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La Cosecha- Modern Inner Mexico Cuisine

Published Friday, January 17, 2020 11:00am

La Cosecha 1

"Guajillo Peach Ceviche - guajillo peach aguachile, halibut, serrano, avacado, and radish"


It's always easier to write about a place when you don't have much to say. Just place some juicy pictures, wax eloquent for a while with some well placed culinary buzz words (umami! mouth feel! artisanal!), mention the service and ambiance, and you've written a pretty helpful, "readable" description of the place. La Cosecha is special though and in this case, that will not be quite enough.

         Those that were present during the fanfare of their opening probably picked up that La Cosecha is owned by the Wiggins family. The same Wiggins family who owns McAdoo's, the classic "go-to" in town for when you have a parent visiting for the holidays, or you kinda want to dress up (but not really...), or you have a hankering for a really, truly ridiculously extra Bloody Mary Bar.

          The Wiggins seemed to have been unhappy with just one highly successful restaurant in town, so they scalped Tom Goss from Fort Worth, dubbed him their executive chef, and shipped him off to inner Mexico for 4 to 5 months. He happily hopped around from village to village (mainly in the Oaxaca area), studying their food and flavors, and brought this all back home to put together in the creation of the menu.


La Cosecha 2

"Red Bell Pepper Margarita"


          This menu is groundbreaking for New Braunfels. It has traditional, authentic inner Mexico dishes and flavors, but then it puts a spin on them to improve them, cooking the dishes with modern culinary techniques that bring out the best from the ingredients, sourcing them from wherever has the top, highest-quality, ingredients that can be found.

          That just sounded like floral buzzwords, so here is an example: their Wagyu Steak Fajitas. For those that don't know what wagyu beef is, please watch the following video, but I will also briefly describe it because I'm passionate about it




           Wagyu beef, from Japanese cows, is some of the most expensive meat in the world and for a very good reason. The cows have specifically been bred to have more fat cells and have them more evenly distributed among the muscle. This means that the beef has the best marbling that you will ever see, and appears pink because of all the white fat mixed in among the red meat. Wagyu cows are up to 50% fat and a wagyu calf up for auction can fetch up to 40 times the price of US cattle.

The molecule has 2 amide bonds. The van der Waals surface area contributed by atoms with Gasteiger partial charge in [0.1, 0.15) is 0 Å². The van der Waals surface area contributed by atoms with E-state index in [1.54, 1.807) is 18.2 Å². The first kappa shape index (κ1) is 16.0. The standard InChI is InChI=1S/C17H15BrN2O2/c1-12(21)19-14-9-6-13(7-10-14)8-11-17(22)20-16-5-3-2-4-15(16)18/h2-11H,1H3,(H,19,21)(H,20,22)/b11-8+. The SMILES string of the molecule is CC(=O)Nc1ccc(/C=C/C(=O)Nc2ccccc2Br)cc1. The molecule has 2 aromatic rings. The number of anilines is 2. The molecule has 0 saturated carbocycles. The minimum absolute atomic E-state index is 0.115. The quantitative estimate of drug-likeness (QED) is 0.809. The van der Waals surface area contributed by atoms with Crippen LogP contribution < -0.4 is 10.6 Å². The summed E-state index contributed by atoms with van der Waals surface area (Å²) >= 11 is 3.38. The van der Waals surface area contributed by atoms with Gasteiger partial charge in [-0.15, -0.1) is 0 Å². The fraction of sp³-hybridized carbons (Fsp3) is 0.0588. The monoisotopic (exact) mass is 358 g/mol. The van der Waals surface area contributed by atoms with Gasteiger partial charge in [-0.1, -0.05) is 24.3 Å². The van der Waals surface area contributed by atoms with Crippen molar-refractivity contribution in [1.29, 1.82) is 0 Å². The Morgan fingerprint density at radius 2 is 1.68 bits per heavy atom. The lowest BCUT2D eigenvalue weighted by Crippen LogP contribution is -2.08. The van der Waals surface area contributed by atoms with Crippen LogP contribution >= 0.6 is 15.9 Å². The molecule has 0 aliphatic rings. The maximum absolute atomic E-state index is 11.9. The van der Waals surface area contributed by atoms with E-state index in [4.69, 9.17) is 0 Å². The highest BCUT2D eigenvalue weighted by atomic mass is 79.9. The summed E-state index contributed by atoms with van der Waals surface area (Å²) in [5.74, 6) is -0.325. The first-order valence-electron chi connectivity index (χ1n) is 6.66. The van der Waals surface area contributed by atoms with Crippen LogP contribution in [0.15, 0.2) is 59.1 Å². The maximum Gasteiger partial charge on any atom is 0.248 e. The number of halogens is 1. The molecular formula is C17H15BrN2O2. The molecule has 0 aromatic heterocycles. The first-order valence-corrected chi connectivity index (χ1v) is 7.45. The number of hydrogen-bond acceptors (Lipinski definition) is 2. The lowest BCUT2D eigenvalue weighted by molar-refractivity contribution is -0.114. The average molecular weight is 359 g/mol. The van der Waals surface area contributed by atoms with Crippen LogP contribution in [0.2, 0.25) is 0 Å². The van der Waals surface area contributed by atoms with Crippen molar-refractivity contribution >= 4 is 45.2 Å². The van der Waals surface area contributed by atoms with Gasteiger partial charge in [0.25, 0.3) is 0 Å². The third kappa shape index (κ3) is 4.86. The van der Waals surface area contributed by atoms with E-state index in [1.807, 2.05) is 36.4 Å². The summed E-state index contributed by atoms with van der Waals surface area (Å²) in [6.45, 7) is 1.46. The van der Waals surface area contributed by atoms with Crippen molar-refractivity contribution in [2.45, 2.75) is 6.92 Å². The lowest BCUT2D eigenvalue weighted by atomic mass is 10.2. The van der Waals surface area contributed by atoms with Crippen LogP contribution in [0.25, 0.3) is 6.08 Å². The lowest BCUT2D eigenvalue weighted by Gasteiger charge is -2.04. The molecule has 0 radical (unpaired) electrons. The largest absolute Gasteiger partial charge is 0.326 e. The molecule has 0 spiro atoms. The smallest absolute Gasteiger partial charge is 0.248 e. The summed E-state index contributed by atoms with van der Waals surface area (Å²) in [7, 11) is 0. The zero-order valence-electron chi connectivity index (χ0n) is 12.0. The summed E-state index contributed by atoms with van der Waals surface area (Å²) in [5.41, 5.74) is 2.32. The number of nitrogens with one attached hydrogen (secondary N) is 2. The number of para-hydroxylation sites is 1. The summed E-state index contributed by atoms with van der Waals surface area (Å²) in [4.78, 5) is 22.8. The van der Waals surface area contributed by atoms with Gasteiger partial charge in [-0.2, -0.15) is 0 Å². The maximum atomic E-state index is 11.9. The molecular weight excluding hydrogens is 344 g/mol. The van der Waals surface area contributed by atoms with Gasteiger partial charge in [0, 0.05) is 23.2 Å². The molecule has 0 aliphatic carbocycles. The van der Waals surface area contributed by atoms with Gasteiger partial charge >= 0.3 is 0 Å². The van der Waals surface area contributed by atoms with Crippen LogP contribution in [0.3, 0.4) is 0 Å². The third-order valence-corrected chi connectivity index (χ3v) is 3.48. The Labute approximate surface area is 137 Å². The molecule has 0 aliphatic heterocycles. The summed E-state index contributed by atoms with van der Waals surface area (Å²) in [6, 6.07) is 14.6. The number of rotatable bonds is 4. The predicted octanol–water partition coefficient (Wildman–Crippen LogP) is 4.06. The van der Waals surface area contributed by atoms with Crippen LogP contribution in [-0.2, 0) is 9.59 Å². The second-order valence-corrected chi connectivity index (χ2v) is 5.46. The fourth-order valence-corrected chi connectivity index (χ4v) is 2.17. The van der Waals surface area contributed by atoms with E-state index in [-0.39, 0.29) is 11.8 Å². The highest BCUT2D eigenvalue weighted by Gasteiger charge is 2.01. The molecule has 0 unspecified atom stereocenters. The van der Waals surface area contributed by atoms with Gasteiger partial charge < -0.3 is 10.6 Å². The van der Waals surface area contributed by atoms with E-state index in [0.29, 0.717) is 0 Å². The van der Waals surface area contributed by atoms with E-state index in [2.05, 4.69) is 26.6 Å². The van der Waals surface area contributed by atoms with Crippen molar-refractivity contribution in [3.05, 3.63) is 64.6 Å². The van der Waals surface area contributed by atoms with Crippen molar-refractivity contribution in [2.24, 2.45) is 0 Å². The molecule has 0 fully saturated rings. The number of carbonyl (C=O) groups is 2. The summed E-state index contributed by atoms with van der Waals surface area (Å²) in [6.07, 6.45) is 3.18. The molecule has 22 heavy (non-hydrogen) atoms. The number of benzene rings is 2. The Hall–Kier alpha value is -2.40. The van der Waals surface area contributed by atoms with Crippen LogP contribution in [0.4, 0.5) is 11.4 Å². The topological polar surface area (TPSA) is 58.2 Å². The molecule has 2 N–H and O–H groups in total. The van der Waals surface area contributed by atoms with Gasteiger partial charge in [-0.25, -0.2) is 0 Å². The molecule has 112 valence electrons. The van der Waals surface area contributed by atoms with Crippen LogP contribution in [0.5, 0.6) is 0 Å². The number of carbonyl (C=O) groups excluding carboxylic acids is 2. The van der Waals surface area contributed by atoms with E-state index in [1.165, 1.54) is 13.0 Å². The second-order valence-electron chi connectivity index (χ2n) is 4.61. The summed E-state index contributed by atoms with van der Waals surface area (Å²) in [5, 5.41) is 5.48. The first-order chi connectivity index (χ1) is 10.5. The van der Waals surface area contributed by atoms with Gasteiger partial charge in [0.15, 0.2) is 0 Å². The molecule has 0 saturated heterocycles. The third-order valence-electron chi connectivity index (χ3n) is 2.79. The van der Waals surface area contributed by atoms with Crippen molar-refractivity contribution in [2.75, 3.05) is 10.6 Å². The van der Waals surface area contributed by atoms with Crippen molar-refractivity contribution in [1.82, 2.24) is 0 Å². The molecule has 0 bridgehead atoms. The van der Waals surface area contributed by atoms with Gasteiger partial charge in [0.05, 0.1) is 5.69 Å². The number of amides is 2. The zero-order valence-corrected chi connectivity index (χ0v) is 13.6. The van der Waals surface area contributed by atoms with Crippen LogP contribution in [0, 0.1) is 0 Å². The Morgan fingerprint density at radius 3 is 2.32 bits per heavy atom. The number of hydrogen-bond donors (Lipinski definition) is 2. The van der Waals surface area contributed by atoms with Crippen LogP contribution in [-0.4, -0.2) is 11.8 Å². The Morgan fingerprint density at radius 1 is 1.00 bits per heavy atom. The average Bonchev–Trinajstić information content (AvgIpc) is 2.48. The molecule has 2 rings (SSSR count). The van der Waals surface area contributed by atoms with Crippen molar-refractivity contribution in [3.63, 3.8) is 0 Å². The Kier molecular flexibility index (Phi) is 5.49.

La Cosecha 3

“Wagyu Steak Fajitas”


          If you ever watch someone cut a good piece of uncooked wagyu, you will notice that the meat does not squish and move back and forth with the knife, but because of the high, high concentration of fat it instead holds its shape and a slice peels off as if you're slicing through cold butter.  It has more flavor, is more tender, and is consistently described as "melt in your mouth buttery."


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“Angus Beef (top) compared to Wagyu Beef (bottom)”


         When I first saw wagyu on La Cosecha's menu AS FAJITAS I was incredibly surprised. I ordered it because, Duh! It's wagyu in New Braunfels(!), but I was pretty terrified it would come out over-cooked and covered in a "fajita seasoning" blend like so many place's fajitas. It was perfect though. The meat was cooked medium rare and was juicy beyond belief. They cooked it over an open grill with butter, the simplicity showcasing its' amazing natural flavor. It had a nice caramelization with a small bit of smoky char to it and each bite seemed as if the meat was shooting butter into your mouth.